If you're new to cloth diapering, the differences between cloth diaper inserts, doublers, boosters, and soakers can be confusing to say the least! Here we review absorbent options for your diapers, and talk about fabric types too! By the time you're done this article, we hope we'll have cleared up any questions you might have about inserts and cloth diaper absorbency.
Inserts are designed to be stuffed into pocket diapers. They are usually rectangular, and are made of absorbent material.
Doublers are used with cloth diaper inserts to provide extra absorbency in a pocket diaper. While you can use two inserts, the extra bulk sometimes means the elastic doesn't fit snuggly around your baby's legs, leading to leaks, especially at night. Doublers are sometimes cut in an hour-glass shape that reduces bulk around the legs. Other times, doublers are smaller rectangles, and can be used as a newborn cloth diaper insert when the full-size insert is still too bulky for your tiny baby.
Inserts and doublers can be made out of a variety of materials. Pocket diapers are designed with a stay-dry layer of fleece, minky, microsuede, or other fabric that wicks moisture away from baby. Because of this barrier, microfiber is a fairly common pocket diaper insert. You shouldn't place microfiber right next to your baby's skin (such as in AIOs and AI2s), since it can cause dryness and irritation.
Soakers are designed to be used with All in Two cloth
diapers. All in two (AI2) cloth diapers consist of a shell or cover,
plus an absorbent soaker that either snaps or lays inside of the shell.
When the diaper is wet, you can change the insert, and reuse the shell.
Soakers are also sometimes incorporated into fitted diapers (for
example, the snap-in soaker in the Bamboozle from TotsBots).
Boosters are used with a soaker to provide extra
absorbency. Boosters are also often added to all-in-one diapers for
heavy-wetters and for overnight use.
Soakers and doublers are most commonly made with natural fibers
such as hemp and cotton, and also bamboo. If you plan to use a doubler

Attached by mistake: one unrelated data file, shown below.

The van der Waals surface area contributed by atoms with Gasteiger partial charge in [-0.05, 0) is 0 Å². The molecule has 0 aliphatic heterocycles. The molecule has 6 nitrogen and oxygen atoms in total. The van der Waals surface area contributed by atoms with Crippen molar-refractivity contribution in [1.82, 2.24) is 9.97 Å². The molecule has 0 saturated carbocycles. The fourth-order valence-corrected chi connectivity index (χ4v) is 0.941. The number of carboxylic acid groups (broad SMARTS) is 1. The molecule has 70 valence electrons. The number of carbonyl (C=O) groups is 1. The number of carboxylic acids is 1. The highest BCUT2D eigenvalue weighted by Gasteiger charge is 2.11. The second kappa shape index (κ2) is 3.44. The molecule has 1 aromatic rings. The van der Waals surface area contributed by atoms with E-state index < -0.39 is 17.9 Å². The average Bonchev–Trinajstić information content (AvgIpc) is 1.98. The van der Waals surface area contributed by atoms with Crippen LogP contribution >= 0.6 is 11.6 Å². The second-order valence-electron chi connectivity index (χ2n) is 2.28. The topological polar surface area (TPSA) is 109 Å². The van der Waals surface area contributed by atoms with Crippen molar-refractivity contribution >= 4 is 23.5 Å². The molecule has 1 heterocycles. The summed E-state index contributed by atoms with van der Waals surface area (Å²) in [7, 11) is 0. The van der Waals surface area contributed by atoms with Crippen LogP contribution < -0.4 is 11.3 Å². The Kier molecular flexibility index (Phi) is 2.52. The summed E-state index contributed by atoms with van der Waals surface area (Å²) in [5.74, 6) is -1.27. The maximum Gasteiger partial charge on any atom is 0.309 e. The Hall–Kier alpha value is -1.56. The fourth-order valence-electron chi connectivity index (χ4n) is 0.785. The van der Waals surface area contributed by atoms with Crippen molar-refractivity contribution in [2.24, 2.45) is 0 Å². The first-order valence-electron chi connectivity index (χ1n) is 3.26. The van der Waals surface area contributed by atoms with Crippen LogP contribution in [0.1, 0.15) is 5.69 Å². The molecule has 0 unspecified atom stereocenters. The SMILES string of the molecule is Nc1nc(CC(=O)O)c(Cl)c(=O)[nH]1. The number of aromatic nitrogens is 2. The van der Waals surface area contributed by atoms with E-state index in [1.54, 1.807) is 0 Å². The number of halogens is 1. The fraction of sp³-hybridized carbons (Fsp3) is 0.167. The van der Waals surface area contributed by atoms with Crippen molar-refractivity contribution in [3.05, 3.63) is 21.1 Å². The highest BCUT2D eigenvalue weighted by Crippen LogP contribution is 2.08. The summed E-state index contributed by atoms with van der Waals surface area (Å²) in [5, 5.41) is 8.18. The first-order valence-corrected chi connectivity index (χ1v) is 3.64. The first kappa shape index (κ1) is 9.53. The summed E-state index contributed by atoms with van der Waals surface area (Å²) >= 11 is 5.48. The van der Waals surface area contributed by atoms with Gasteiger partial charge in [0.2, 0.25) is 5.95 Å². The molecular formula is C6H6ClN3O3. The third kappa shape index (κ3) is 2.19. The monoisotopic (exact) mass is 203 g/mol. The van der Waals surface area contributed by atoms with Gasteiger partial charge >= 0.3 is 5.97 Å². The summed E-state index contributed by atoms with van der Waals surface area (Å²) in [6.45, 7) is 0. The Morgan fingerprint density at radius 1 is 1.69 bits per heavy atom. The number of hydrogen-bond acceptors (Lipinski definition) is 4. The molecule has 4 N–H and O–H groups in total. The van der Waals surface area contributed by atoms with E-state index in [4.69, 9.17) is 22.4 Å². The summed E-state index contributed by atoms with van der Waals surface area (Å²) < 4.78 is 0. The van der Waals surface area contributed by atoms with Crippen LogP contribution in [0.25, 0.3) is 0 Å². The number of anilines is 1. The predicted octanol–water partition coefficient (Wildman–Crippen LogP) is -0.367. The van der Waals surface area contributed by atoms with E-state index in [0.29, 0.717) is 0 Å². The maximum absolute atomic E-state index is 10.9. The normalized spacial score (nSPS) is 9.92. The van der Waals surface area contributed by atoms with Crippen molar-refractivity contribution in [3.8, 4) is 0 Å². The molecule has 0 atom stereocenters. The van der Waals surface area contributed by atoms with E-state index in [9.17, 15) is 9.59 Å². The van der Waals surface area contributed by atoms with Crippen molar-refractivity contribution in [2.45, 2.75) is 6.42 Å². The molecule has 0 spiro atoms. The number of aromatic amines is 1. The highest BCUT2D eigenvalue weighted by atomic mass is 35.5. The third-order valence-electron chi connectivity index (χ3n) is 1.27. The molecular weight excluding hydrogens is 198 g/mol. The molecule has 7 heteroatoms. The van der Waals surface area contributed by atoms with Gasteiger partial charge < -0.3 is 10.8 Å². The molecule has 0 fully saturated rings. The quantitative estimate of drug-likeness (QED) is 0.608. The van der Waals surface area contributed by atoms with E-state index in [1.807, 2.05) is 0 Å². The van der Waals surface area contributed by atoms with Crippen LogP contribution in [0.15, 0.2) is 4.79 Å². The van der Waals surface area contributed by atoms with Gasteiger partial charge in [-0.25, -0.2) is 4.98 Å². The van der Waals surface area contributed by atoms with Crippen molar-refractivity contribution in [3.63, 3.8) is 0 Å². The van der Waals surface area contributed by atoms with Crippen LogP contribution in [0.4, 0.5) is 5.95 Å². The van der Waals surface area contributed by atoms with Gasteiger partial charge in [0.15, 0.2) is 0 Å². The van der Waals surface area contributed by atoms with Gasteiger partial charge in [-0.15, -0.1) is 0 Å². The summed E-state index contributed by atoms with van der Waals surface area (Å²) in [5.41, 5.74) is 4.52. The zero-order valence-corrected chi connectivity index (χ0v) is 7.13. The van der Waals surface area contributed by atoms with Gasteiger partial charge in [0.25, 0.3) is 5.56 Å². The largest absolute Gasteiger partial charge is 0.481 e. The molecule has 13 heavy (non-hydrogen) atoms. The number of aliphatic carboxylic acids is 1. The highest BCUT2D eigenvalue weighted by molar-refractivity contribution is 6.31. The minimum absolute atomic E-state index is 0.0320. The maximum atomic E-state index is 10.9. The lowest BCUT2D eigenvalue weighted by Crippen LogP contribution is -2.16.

made of microfiber or Zorb soaker, you'll want to make sure that it
incorporates another layer of fabric next to baby's skin, to avoid
NOTE: Wool diaper covers are sometimes also called soakers. These are not absorbent, so we won't talk about wool soakers in this article! You can read more about wool soakers at Types of Cloth Diapers.
There are two types of diaper liners.
You don't even need to know how to sew to make your own stay-dry liners. Microfleece won't unravel, so making your own liners is as easy as cutting up a piece of fleece!
Cloth diaper inserts are often made of cotton, hemp, bamboo, microfiber, or Zorb. For soakers, the absorbent material is sometimes topped with microfleece (such as the Soft Bums Echo microfiber soaker), or cotton or bamboo velour.
Cotton is one of the oldest and most familiar fabrics used in cloth diapers. This natural fabric is affordable, absorbent, and available everywhere! Fitted diapers and some all-in-ones use knit cotton, but prefolds and many other inserts are made of woven fabric. Infant prefolds can be folded into thirds to make good cloth diaper inserts for your pocket diapers, too.
Bamboo fleece is a popular option for cloth diapers. It is super soft, wicks moisture away quickly, and can keep your baby comfortable even when wet. There is, however, some misunderstanding about the eco-friendly nature of bamboo fabrics. Bamboo fleece is essentially a synthetic, not a natural fabric. Our article on bamboo fleece will give you more information so you can make an informed decision.
Hemp inserts are a real work-horse in the cloth diapering world - they are durable and super thirsty! You won't find much 100% hemp fabric, it is usually blended with cotton (45% cotton, 55% hemp), which makes it softer and more comfortable. Hemp can come off the clothes line quite stiff, though, so you may want to soften it up in the dryer! For my son, we used hemp cloth diaper inserts almost exclusively. The hemp inserts and boosters from AMP Diapers are one of my absolute favorite products!